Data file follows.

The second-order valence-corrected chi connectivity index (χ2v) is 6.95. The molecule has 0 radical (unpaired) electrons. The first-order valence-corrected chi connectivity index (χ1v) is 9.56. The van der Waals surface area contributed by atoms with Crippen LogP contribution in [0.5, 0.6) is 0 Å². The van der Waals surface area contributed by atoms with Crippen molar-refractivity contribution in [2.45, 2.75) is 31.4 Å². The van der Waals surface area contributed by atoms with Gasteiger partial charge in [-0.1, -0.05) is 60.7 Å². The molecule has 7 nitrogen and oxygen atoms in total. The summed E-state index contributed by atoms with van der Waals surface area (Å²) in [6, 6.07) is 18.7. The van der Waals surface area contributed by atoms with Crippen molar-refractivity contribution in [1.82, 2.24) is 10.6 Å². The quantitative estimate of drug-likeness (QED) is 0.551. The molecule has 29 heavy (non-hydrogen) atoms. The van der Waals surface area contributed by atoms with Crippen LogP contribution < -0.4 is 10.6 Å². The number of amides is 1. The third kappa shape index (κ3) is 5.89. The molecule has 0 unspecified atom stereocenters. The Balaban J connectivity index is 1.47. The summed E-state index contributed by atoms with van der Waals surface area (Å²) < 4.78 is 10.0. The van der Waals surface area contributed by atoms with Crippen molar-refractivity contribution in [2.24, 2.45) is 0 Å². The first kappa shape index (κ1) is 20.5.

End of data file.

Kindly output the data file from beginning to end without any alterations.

The second-order valence-corrected chi connectivity index (χ2v) is 6.95. The molecule has 0 radical (unpaired) electrons. The first-order valence-corrected chi connectivity index (χ1v) is 9.56. The van der Waals surface area contributed by atoms with Crippen LogP contribution in [0.5, 0.6) is 0 Å². The van der Waals surface area contributed by atoms with Crippen molar-refractivity contribution in [2.45, 2.75) is 31.4 Å². The van der Waals surface area contributed by atoms with Gasteiger partial charge in [-0.1, -0.05) is 60.7 Å². The molecule has 7 nitrogen and oxygen atoms in total. The summed E-state index contributed by atoms with van der Waals surface area (Å²) in [6, 6.07) is 18.7. The van der Waals surface area contributed by atoms with Crippen molar-refractivity contribution in [1.82, 2.24) is 10.6 Å². The quantitative estimate of drug-likeness (QED) is 0.551. The molecule has 29 heavy (non-hydrogen) atoms. The van der Waals surface area contributed by atoms with Crippen LogP contribution < -0.4 is 10.6 Å². The number of amides is 1. The third kappa shape index (κ3) is 5.89. The molecule has 0 unspecified atom stereocenters. The Balaban J connectivity index is 1.47. The summed E-state index contributed by atoms with van der Waals surface area (Å²) < 4.78 is 10.0. The van der Waals surface area contributed by atoms with Crippen molar-refractivity contribution in [2.24, 2.45) is 0 Å². The first kappa shape index (κ1) is 20.5.